|The Second World War
Not that there is a right
time for a war, but World War II came just at the wrong moment for
Millwall Football club.
(The following is an extract from James Murray's Lions of the South)
The club had assembled a formidable team and During 1938-39 Millwall made more money than any other
club in London and there was only one other
club in the land who boasted a better bank
In view of this the club had announced
during the season that they were to make major
alterations to The Den and convert it into one of
London's biggest grounds. The most important plan
was the extension of the terraces at the Cold Blow
Lane end, the roof behind the goal was to be dismantled
and rebuilt on the new terracing further back
so the capacity behind the most popular end could
be increased by a further 8,000. Also, the new
covering on the North Terrace was to be extended
a further 80 ft towards the dog track at the Canterbury (Now Ilderton) Road end.
It was planned that within three
years the ground would be completely covered. These
were no idle plans but with the worsening situation
in Europe the directors decided to hold back
until the picture was more settled. However, they
did go ahead with some new work, beginning with
the dismantling of the famous old wooden fence on
the North Terrace - Cold Blow Lane corner, a new concrete
wall replacing it, and there was further concreting
of the wooden terrace steps.
Hewitt had made one fine signing for the 1939-40 campaign, that of current Irish International half-
back Walter McMillan from Chesterfield for £2,000 who was coming in for the aging Forsyth. Despite
the bitter-sweet season before, Millwall were still strongly fancied to occupy one of the two elusive
promotion places (to the first division).
The season was only one week old when Germany
invaded Poland and Britain gave Hitler an ultimatum, agree to withdraw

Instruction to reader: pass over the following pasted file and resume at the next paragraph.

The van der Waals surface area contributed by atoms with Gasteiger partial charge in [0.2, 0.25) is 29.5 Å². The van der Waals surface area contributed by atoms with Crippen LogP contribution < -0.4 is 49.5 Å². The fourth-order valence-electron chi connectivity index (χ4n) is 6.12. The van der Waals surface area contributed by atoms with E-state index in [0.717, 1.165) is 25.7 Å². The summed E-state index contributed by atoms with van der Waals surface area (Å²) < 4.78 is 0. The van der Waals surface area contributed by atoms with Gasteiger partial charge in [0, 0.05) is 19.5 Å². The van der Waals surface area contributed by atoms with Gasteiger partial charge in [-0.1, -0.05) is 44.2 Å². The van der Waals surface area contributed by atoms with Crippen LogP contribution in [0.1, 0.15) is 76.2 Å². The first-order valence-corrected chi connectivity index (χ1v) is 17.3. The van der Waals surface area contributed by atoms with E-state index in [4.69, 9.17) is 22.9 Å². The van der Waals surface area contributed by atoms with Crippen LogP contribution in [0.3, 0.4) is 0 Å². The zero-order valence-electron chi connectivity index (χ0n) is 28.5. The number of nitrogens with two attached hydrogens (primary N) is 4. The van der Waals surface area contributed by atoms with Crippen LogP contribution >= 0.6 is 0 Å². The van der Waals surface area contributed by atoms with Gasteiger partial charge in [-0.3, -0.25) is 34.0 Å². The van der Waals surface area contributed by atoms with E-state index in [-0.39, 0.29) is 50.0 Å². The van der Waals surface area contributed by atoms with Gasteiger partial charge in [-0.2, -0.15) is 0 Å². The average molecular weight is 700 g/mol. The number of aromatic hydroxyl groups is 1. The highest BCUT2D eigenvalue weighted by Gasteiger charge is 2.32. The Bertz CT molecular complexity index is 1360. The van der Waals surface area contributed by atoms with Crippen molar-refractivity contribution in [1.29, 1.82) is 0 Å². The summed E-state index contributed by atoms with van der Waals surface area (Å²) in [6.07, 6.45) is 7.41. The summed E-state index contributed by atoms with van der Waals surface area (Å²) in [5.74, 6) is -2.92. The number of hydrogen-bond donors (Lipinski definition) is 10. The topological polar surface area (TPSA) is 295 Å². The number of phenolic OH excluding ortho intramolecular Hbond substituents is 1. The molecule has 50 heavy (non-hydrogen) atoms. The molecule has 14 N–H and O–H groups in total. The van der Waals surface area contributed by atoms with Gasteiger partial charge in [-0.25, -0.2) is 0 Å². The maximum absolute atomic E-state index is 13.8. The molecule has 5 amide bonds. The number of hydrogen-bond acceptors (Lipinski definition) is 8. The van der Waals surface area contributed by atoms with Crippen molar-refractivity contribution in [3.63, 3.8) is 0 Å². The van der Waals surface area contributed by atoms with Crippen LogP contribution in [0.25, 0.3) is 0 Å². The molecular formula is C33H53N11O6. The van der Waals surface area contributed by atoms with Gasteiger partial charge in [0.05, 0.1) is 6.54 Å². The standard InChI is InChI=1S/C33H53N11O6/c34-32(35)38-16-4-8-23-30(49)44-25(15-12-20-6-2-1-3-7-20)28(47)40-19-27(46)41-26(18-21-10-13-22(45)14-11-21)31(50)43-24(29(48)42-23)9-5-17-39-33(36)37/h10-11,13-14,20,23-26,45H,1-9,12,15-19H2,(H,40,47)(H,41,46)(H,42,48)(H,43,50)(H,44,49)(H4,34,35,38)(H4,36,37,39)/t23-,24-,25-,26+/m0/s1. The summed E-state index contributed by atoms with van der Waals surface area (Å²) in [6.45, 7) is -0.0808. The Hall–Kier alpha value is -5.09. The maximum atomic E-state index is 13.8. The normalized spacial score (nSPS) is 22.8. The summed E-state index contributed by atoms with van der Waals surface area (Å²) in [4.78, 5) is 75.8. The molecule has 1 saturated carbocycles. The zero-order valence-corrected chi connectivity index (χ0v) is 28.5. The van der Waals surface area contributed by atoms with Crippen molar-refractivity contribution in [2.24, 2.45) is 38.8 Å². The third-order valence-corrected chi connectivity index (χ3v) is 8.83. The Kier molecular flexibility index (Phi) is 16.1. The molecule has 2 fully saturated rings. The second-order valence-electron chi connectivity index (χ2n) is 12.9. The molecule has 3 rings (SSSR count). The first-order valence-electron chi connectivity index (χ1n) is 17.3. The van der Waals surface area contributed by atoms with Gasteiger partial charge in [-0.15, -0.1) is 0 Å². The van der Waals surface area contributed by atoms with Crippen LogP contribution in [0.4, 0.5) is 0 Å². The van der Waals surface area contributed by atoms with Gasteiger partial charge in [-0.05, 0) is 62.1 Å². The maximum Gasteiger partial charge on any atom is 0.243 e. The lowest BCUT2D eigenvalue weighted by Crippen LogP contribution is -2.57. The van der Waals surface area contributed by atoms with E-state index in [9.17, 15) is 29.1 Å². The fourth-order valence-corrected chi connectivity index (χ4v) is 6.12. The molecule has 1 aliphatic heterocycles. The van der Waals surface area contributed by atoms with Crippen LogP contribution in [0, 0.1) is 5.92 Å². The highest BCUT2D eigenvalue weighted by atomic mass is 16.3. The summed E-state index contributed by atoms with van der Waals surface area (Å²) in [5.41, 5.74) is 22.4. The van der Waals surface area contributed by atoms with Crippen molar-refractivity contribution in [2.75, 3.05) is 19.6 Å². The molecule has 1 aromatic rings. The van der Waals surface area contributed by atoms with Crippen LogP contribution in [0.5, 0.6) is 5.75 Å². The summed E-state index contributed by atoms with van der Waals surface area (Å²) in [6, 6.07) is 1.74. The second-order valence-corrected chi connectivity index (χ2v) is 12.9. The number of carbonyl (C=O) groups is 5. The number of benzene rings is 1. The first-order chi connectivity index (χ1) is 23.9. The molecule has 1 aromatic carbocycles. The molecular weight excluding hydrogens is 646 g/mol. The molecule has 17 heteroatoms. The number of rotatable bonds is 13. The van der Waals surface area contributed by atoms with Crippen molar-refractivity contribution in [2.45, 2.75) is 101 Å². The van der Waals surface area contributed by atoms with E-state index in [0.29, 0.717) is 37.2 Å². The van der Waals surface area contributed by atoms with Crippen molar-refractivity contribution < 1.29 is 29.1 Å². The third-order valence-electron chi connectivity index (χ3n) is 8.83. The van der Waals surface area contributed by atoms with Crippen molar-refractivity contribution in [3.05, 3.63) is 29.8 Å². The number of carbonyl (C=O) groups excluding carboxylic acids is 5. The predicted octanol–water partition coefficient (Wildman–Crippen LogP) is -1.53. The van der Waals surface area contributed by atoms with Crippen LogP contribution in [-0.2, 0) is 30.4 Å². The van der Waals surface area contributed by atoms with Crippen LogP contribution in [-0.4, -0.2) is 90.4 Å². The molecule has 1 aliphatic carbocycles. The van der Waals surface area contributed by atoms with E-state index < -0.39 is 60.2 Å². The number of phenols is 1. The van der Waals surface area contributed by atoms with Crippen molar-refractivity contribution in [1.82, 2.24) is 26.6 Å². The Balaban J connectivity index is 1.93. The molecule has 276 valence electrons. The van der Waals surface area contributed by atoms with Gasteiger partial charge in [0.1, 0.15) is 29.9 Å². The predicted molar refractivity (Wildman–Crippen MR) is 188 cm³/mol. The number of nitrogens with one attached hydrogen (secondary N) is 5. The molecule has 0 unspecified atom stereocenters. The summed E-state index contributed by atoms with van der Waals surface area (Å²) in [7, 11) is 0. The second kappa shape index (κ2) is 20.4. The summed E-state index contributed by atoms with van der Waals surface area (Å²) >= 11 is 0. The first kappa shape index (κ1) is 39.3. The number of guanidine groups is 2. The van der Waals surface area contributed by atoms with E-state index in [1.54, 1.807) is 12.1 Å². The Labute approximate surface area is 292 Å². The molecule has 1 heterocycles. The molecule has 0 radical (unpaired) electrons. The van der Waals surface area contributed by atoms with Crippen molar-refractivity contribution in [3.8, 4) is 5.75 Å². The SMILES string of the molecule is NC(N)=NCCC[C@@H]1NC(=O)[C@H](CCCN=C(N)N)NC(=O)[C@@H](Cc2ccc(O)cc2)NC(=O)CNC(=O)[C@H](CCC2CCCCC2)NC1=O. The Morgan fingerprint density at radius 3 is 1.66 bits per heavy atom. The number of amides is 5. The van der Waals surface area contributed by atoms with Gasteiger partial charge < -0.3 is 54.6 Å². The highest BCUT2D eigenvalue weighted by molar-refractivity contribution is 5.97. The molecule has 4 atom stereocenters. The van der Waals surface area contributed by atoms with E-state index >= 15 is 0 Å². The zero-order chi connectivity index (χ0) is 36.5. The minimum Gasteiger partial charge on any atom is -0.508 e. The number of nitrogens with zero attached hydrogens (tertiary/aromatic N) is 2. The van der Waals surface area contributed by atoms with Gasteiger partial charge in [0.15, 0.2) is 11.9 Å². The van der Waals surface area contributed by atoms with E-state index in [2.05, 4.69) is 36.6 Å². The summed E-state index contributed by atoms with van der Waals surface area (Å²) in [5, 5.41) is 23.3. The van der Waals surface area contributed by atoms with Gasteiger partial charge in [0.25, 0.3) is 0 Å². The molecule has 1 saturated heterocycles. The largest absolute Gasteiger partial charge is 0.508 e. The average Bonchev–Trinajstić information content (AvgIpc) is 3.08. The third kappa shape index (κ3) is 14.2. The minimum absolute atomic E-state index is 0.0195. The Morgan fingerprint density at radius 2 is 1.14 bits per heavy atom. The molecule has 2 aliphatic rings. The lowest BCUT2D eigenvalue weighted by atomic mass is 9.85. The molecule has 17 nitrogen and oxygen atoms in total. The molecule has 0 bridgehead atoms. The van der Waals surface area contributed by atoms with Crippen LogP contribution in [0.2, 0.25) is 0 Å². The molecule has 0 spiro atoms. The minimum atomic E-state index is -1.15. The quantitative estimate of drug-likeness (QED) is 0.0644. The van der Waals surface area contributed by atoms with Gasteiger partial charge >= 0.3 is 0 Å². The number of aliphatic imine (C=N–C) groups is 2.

from Poland by 3rd September or a state of war would exist.
The war in which 46 Million people would perish had
begun. It was heralded to be war fought not just on the battle field, it
was feared that there would be devastating air raids which would level cities and kill Millions of
On the day German troops invaded Poland a massive
operation swung into action, with 1.5 Million children, pregnant women
and other vulnerable people such as the disabled, evacuated to safer
countryside locations in just two days.
In April 1939, at the height of war scares, 1
Million funeral forms were printed by the British Government in
anticipation of air raid casualties.
In fact civilian casualties never approached these
levels, by the end of 1940, 23,000 Britons had been killed, with London
taking the brunt with 13,596 dead and 18,378 hospitalised.
Extract from "The Bombing of London" (From Richard Holmes War Walks
With increasing loses and the failure to draw the
RAF into a climatic showdown Goering decided to change tactics. He would
mount raids against targets the RAF would have to defend, such as
airfields and aircraft factories, with fewer bombers and more escort
The rest of the bombers would carry out
sporadic and widespread raids at night and in bad weather. London was
off limits, they had been preparing for such attacks but the orders had
not come down from above due to the threat of retaliation.
During the first of these night bombing raids on 24
August 1940, due to difficulties of navigation, several bombers dropped
their loads on London. The damage was light, 9 people killed and 58
injured around the Bethnal Green area.
Churchill had already declared that if London was